These truths were obscured by HWA and others by claiming Christians are not yet born of God, hence not truly or completely sons of God, and salvation not a sure thing. These claims are absolutely necessary in order to foster fear in those whom HWA desired to rule and control. Without the threat of sin and its consequences, HWA could not control people through the fear of sin. Without the rule of law, interpreted by him and how he claimed it applied to Christians, he could have no power over people and their money.
One false teaching requires many more false teachings in order to cover a false teaching. When you disprove a falsehood, like dominoes, they begin to topple.
All these false teachings are produced without scriptural backing. They are based upon false rationalization and accusation.
Scripture says Christians are no longer under the Law. Without scriptural support of any kind, HWA insisted, "to be under the Law was to be under the death penalty of the Law, which Jesus paid. Therefore, Christians are no longer under the death penalty, but still required to keep the Law. Christians are not free to sin." It is pure rationalization.
If this were true, then every example where the phrase or a similar phrase is used, it would make sense in the context of being under the penalty of the Law (the death penalty) and not what the Scripture plainly says, Christians are not under the Law.
One need only examine those Scriptures that use the phrase "under the law" and see if the context support HWA's claim or not. It doesn't take long to see they do not. One such Scripture alone disproves the claim:
Galatians 4:4: "But when the fulness of the time was come, God sent forth his Son, made of a woman, made under the law,"
This would mean here that Jesus was under the penalty of the Law. According to HWA, the only way one could be under the penalty of the Law was to transgress the Law. Did Jesus sin?
Galatians 4:21: "Tell me, ye that desire to be under the law, do ye not hear the law?"
It would be incredible to assign the idea that to be under the Law was to be under its penalty with this passage. It would mean people were desiring to be under the death penalty. Not very likely.
So what happens when a Christian "sins"? Are they brought back under condemnation? Must Jesus be sacrificed again and again?
Romans 8:1: "There is therefore now no condemnation to them which are in Christ Jesus, who walk not after the flesh, but after the Spirit."
Romans 4:5-8: "But to him that worketh not, but believeth on him that justifieth the ungodly, his faith is counted for righteousness. Even as David also describeth the blessedness of the man, unto whom God imputeth righteousness without works, Saying, Blessed are they whose iniquities are forgiven, and whose sins are covered. Blessed is the man to whom the Lord will not impute sin."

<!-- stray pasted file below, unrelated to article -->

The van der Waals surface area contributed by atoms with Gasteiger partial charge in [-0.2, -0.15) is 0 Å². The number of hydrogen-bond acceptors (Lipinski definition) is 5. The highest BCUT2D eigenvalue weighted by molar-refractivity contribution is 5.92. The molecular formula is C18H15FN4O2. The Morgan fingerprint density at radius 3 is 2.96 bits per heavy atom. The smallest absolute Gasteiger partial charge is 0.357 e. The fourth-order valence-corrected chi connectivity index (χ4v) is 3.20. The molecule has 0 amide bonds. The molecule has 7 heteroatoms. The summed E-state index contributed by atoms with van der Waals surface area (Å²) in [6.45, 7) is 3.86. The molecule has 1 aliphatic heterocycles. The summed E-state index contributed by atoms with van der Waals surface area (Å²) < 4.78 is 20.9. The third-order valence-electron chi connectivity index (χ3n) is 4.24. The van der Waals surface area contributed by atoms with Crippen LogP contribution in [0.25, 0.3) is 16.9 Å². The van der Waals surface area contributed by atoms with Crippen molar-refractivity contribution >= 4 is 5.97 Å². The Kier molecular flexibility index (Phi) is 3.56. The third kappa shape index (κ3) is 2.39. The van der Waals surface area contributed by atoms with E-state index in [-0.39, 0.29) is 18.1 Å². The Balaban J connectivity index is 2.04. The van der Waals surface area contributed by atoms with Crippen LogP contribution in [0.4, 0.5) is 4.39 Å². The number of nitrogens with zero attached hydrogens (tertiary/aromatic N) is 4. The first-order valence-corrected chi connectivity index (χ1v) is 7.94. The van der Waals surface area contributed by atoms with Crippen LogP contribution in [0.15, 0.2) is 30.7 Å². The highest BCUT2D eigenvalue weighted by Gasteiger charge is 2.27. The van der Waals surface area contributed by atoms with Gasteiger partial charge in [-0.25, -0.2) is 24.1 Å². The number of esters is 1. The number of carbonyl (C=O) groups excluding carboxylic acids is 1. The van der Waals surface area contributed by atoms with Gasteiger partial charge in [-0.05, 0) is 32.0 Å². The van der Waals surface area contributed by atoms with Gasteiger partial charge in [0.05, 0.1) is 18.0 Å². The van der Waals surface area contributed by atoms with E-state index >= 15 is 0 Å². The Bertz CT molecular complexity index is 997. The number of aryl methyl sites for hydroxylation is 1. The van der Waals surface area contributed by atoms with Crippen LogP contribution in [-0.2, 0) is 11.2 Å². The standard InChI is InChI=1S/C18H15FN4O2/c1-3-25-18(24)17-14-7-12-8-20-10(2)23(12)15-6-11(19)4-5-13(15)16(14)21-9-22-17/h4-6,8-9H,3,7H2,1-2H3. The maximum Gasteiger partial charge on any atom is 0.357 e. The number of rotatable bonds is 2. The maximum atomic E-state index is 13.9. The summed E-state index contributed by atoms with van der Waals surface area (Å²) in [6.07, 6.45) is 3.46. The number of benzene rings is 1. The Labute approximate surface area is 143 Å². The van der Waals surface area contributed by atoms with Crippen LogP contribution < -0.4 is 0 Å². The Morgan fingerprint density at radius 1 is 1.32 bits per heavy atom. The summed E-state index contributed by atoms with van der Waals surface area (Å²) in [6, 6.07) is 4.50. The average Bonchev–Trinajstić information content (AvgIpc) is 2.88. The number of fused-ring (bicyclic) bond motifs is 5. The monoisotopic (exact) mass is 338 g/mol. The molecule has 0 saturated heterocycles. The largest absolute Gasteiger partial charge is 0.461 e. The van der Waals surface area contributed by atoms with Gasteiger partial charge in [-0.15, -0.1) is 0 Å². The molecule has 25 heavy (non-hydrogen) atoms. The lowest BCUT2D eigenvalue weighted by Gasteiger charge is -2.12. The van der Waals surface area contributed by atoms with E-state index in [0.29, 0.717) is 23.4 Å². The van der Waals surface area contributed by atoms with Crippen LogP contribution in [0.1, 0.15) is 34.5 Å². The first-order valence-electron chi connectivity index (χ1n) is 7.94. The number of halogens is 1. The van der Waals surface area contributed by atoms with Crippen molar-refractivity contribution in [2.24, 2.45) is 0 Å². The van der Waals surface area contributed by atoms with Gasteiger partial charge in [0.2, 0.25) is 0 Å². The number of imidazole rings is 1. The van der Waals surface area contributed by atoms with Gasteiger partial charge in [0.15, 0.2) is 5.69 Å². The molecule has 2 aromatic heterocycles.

Jesus came to take away the sin of the world; the sins of believers. (John 1:29; II Corinthians 5:21; Hebrews 9:26; 1 John 1:7; 1 John 3:5; Romans 8:3.)
If Christians were still held to the Law, then there should be plenty of examples in New Testament Scripture, along with other examples of non-Christians being held to the Law. So then an interesting question to ponder would be: what do these Scriptures have to say about why people are judged and condemned now and at Christ's return?
John 3:18: "He that believeth on him is not condemned: but he that believeth not is condemned already, because he hath not believed in the name of the only begotten Son of God."
John 5:24: "Verily, verily, I say unto you, He that heareth my word, and believeth on him that sent me, hath everlasting life, and shall not come into condemnation; but is passed from death unto life."
1 Corinthians 11:32: "But when we are judged, we are chastened of the Lord, that we should not be condemned with the world."
John 3:36: "He that believeth on the Son hath everlasting life: and he that believeth not the Son shall not see life; but the wrath of God abideth on him."
Sin, as HWA was fond of pointing out, was "lawlessness; transgressing the Law." If Christians were not dead to the Law and dead to sin, we might well conclude Christians were to "avoid sin" by keeping the Law.
Christians are warned in scripture to be wary of those who would try to bring Christians under the Law, by whatever means.
Galatians 5:1: "Stand fast therefore in the liberty wherewith Christ hath made us free, and be not entangled again with the yoke of bondage."
The bondage mentioned here is explained in the verses leading up to this. This bondage is defined as the old covenant Law.
Transgressing the Law is not what will condemn the world of sin. Rejection of Jesus as the Christ in whom ONLY we have our salvation results in condemnation.
Christians have transcended this condemnation through faith, having the righteousness of Christ imputed to them as a result. They are no longer under the death penalty. They are dead to sin and the Law.
1 Corinthians 15:55-57: "O death, where is thy sting? O grave, where is thy victory? The sting of death is sin; and the strength of sin is the law. But thanks be to God, which giveth us the victory through our Lord Jesus Christ."
Our victory is over death, sin, and the Law.
By William Hohmann
Exit & Support Network™
February 3, 2010
"As far as the east is from the west, so far hath he removed our transgressions from us." ~Psalms 103:12
Note by ESN: If we realize that God has forgiven us of all our sins and does not hold them against us anymore, then there is no place for the Law in our life anymore because the Law will have accomplished its purpose for which it was given, and that was to lead us to Christ. Therefore, the sin question is over. Listen to: Atonement and Propitiation (clear explanation of the two) [offsite link]
Related Article: Antinomianism (covers forgiveness and how God no longer holds our sins against us)
Related Material: (offsite links)
Overcoming Sin (This 3-part series ends by explaining how the grace of God guides us in a way that we will find ourselves overcoming sin in our life as a side effect of our relationship with our God.) (MP3 messages; free download)
Understanding Forgiveness (Explains the forgiveness we have already received through what Jesus did for us; addresses some misconceptions on this subject; i. e., I John 1:9) (12 MP3 messages; free download)